Not many natural cancer treatments have been as controversial as laetrile, a substance derived from the seeds of apricots. But make no mistake, the heated debate over the effectiveness of apricot kernel therapy (laetrile therapy) in treating cancer has not died down as conventional medical doctors and holistically minded experts go toe-to-toe in heated debates.
It was actor and late-stage cancer patient Steve McQueen, the “King of Cool,” who brought extensive media attention to the alternative therapy when in July 1980, he crossed the border from America to Mexico in order to obtain the treatment for mesothelioma that he was denied here in the States. The controversy that ensued was rampant as word quickly spread about the medical miracle promised from this humble, naturally-occurring kernel found in apricots, peaches, and almonds.
McQueen was not alone in his desperate search for a cure. Coretta Scott King, Martin Luther King’s widow, also traveled to Mexico after her battle with ovarian cancer, as have thousands of others in search of a remedy that is not shunned by the FDA. Too often, these late-stage cancer patients choose alternative therapies as a last resort.
The Root of the Controversy
The primary argument against apricot seed therapy is the very thing that makes it effective — cyanide.
And while it’s true that cyanide can be toxic, when taken in very low doses derived from a natural food source, cyanide does not make us sick. In fact, many of us eat cyanide-rich foods every day — raw almonds, macadamia nuts, carrots, celery, bean sprouts, mung beans, lima and butter beans, millet, flaxseeds, buckwheat and, of course, apricots, apples, cherries and pears. These are cyanide-rich foods that nature generously supplies. Cyanide is believed to induce apoptosis (death) of cancer cells.
Fun Facts About Apricot Seeds
- Apricot seeds contain the highest concentration of B-17 (amagdylin) of any food on the planet! (apricotpower.com)
- The Hunzas, a clan in Northern Pakistan known to have a lifespan of approximately 135 years, are said to eat apricot seed kernels daily.
- Apricot seeds are often called “bitter almonds” and are a common substitute for almonds in many places around the world.
Are Apricot Pits Safe to Eat?
I’ve been enjoying three organic apricot pits once a day as a snack for decades. It’s just one of the healthy habits I’ve established since surviving Stage 4 Melanoma over 35 years ago (you’ll find my daily regimen detailed in my book I Used to Have Cancer).
If you’re going to add apricot seeds to your diet, be smart about it. As in most everything else, moderation is key. It is advised to consume no more than 3 seeds per hour or more than 10 seeds a day. And remember to always check with your physician about what’s right for you.
The Distinction Between Laetrile Therapy Patented in the U.S. and Laetrile in Mexico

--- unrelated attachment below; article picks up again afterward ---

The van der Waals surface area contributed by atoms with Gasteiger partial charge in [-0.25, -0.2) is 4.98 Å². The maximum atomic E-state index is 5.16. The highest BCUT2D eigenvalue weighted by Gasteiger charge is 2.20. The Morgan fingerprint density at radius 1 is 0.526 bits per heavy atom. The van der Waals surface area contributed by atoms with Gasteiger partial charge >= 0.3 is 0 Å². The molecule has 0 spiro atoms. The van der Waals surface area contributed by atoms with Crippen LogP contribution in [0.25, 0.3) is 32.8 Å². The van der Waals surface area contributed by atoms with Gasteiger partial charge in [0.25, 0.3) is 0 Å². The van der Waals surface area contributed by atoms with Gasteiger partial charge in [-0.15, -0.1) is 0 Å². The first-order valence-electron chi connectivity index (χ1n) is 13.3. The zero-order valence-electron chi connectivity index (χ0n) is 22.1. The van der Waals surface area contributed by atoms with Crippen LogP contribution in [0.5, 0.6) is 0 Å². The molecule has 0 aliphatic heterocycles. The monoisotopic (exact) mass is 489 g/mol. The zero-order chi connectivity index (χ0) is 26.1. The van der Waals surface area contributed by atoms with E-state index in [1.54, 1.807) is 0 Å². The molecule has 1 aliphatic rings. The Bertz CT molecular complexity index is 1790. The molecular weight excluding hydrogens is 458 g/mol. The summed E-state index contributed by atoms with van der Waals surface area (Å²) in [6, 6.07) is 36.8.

Laetrile (an abbreviated combination of the words laevorotatory and mandelonitrile) is a semi‐synthetic form of amygdalin that was patented here in the U.S. in the 1950s. It is a compound consisting of D-glucoronic acid and mandelonitrile.
Laetrile made in Mexico is extracted from crushed apricot kernels, containing nature’s very own amygdalin.
Where to Obtain Vitamin B-17 IV Therapy
Today, many cancer patients, desperate for help, find refuge at places like Hope4Cancer Treatment Centers. Apricot seed extract therapy, better known as Vitamin B-17 IV therapy, is just one of the treatments that have been demonstrated to combat cancer and are offered in their multi-faceted, non-toxic cancer treatment programs.
At clinics such as Hope4Cancer, the goal is to capitalize on holistic, nontoxic, safe and natural therapies in conjunction with other alternative treatments — high-dose vitamin C therapy, UV light irradiation, ozone, lymphocyte treatments, to name a few. Hope4Cancer’s many successes speak volumes to hopeful patients from around the world.
Learn more about Hope4Cancer Treatment Centers in my video interview with Dr. Antonio Jimenez, or as his patients affectionately call him, Dr. Tony, who founded Hope4Cancer in 2000.
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Cassiem, M. de Kock, “The anti-proliferative effect of apricot and peach kernel extracts on human colon cancer cells in vitro,” BMC Complementary and Alternative Medicine (2019); 19, 32.
Chen, J. Ma, F. Wang, et al., “Amygdalin induces apoptosis in human cervical cancer cell line HeLa cells,” Immunopharmacol Immunotoxicol (2013 Feb); 35(1): 43-51. doi: 10.3109/08923973.2012.738688.
Saleem, J. Saif, M. Asif, U. Saleem, “Amygdalin from Apricot Kernels Induces Apoptosis and Causes Cell Cycle Arrest in Cancer Cells: An Updated Review,” Anticancer Agents Med Chem (2018); 18(12): 1650-1655. doi: 10.2174/1871520618666180105161136.
Monitoring Editor: Stefania Milazzo, Markus Horneber, Edzard Ernst, and Cochrane Gynaecological, Neuro‐oncology and Orphan Cancer Group, “Laetrile treatment for cancer,” Cochrane Database Syst Rev (April 2015): (4): CD005476. doi: 10.1002/14651858.CD005476.pub4.